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PSU tick under load [BRICKING PANTS EDITION]


#1

Hey there,

I have a Seasonic 620 watt psu running a gtx 970, core i7 4790k, 1 tb hdd. It has served me well for 2 years and 7 months. But today I noticed a tick coming from it while i was playing a game that gets my gpu toasty. It's a regular tick that is present only until a few minutes after i've exited (in a complete panic) the game. I'm certain it's coming from the psu as i put my ear up to it, i've also stopped the psu fan and all other fans to rule them out. Looking inside, i didn't notice any arcing. I've no means of replacing a psu let alone a whole pc if it becomes engulfed in flames. How likely is this tick of death to be a sign of some serious issue. Should i start looking for a way to replace it or repair it, and not use said pc in the meantime?


#2

Maybe its just coil whine.

Its not bad/harmfull and at the same time its not normal. Some brands have series of power supply's that are prone to this kinda thing.


#3

What exactly does this tick sound like? Does it tick in regular intervals and then suddenly stop or does it decrease in intensity and tick rate over time until it disappears?

My #1 suspicion is that It might be just a fan with a bad bearing or something stuck in it. Often times your PSU fan speeds up under load and it only becomes audible then and afterwards while it works to cool the PSU under load.

WARNING: DON'T SCREW AROUND WITH A PSU IF YOU ARE NOT SURE ABOUT WHAT YOU ARE DOING, THE CAPACITORS INSIDE CAN GIVE YOU A DANGEROUS SHOCK. I AM NOT RESPONSIBLE IF YOU TAZE YOURSELF. DO NOT JUST POKE AROUND IN THERE WITH A SCREWDRIVER.

So, warning out of the way, you could unplug it and let it discharge for a good long time (2hours is good) and if you're comfortable around electronics open it up to check on the fans. Usually if it's a good PSU you can unplug them and test them individually. They usually have 2 or 3 pin connectors and run on either 5V or 12 Volt. (See the Label on them.)

First of all give it all a good air cleaning to get any dirt out. If you can unplug the Fans, try to spin them around a bit with your fingers or blow at them in the case if you cant get at them. They should spin very easily and remain spinning on their own for a good time. Check if you can reproduce the ticking sound somehow. (Use your PC case fans as a comparison.)

If one of the fans is ticking, you have a bad fan or it's just really gunked up with dirt/dust. At this point it's really up to you if you clean/replace the fan or get a proper new PSU.

If you're not sure about all this, after 2 Years It's as good a time as any to get a new PSU ( It costs you less time(money) anyhow probably )

Alternatively there could be a bad component or some parts cooling off after thermal stress that make a ticking noise when doing so. If that is the case, RUN RUN THE HELL AWAY FROM THAT PSU. (Or just unplug all the wires to defuse the bomb). :stuck_out_tongue: /s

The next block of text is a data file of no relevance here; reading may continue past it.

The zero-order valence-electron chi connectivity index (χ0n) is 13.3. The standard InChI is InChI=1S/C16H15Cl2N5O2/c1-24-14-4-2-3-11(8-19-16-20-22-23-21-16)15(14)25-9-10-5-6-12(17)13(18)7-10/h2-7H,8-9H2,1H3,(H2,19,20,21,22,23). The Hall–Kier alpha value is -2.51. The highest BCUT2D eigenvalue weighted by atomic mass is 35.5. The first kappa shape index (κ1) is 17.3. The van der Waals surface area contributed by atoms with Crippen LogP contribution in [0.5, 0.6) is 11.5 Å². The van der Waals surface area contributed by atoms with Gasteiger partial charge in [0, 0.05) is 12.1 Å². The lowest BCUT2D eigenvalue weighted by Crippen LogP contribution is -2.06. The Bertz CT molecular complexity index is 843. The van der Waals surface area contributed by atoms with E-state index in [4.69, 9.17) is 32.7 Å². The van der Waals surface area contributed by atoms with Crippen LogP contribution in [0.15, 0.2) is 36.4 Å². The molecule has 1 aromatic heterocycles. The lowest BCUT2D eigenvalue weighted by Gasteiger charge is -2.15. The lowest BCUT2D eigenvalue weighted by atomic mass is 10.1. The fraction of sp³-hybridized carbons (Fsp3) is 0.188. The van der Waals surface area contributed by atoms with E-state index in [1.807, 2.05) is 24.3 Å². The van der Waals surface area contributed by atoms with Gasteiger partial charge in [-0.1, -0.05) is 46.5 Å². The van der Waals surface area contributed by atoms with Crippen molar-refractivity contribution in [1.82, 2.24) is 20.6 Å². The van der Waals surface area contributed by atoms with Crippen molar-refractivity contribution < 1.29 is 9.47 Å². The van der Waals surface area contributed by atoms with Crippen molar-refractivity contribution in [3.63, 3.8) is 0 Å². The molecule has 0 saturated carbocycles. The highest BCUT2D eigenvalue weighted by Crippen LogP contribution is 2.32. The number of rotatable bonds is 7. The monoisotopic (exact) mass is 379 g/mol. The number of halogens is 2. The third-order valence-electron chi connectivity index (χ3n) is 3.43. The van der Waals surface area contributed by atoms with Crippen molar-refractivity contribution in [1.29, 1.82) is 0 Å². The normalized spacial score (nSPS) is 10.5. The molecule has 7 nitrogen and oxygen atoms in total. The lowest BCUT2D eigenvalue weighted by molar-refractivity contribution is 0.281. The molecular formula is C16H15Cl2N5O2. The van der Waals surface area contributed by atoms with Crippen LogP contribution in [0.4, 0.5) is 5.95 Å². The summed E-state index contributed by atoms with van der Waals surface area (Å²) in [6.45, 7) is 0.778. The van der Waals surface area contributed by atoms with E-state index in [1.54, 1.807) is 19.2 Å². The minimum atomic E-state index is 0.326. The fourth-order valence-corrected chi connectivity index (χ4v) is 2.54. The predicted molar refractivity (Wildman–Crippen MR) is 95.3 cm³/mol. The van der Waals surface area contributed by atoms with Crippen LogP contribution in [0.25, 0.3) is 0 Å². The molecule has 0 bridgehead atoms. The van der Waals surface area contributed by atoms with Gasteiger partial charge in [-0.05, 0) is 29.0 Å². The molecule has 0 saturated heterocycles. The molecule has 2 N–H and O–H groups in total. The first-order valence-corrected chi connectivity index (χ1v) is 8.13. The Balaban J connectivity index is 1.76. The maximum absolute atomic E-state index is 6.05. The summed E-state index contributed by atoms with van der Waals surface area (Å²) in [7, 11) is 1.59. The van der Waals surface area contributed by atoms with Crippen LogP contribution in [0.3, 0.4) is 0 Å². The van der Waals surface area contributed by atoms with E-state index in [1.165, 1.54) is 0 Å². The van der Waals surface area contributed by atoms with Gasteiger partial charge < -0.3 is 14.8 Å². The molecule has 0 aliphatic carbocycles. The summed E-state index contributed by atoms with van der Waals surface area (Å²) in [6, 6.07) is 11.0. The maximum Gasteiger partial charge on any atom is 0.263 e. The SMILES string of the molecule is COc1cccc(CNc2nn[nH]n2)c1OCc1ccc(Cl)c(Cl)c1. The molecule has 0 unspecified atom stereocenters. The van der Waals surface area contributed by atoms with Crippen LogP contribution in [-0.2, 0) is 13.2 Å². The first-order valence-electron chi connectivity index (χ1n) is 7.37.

Either way If you're no longer comfortable using it in this state I would suggest you replace, PSU's are not something to compromise or mess with if you're not certain whats going on. If they fail they will generally either pop a fuse and die quietly or violently nuke everything in your PC.


#4

The thing is i did check if the fan was making the noise. I stopped the fan, ticking continued. The ticking is regular, it appears under load, when the gpu is hot, and it goes away some time after things have cooled down, same tick rate throughout as far as i've noticed. The psu has a dust filter on it that i clean each week, i've noticed only a light fine dust on the bezel of the fan, which is probably in the psu as well.


#5

I had something similar to your problem a while ago. (still do I think)
I think it was one of my HDDs turning on at random causing a ticking noise. Might have been my GPU fans as well.
When the screen would turn off the fans would turn on and off repeatedly. I changed out the PSU thinking it was some kind of coil whine but the noise persisted.
I think I changed out the GPU and the ticking went away for a year but now it's back again.
Might check out your PSU warranty. If it's still in warranty you might as well send it in. Better safe than sorry.
I recommend screwing around with the GPU fan curve through something like MSI afterburner to see if the tick goes away.
You could also try oiling your fan bearings for the fans you can get to.
It has been a while so I apologize for the lack of relevant information.
EDIT: It might also be a relay making that noise. Not sure why it would be turning on and off though, might be the relay that controls the fan. Turns on when it gets too hot, turns off when it cools off. Not sure if modern electronics still use mechanical relays.


#6

Just call sea sonic. It should still be under warranty so it should be fine.


#7

Nope. All digital switching.


#8

That's no fun, I can't fix digital relays.


#9

For reference THIS is exactly what i'm experiencing but it only happens under load and goes away after some time when i've stopped playing. During normal browsing it's not present.


#10

I don't know if your PSU has a relay inside but mine (Cooler Master V650S) makes an audible click when it turns on or off. That being said if it's a relay you'll be hearing a kinda loud click. If it's not that loud and the PSU it's not shutting down I doubt it's a relay.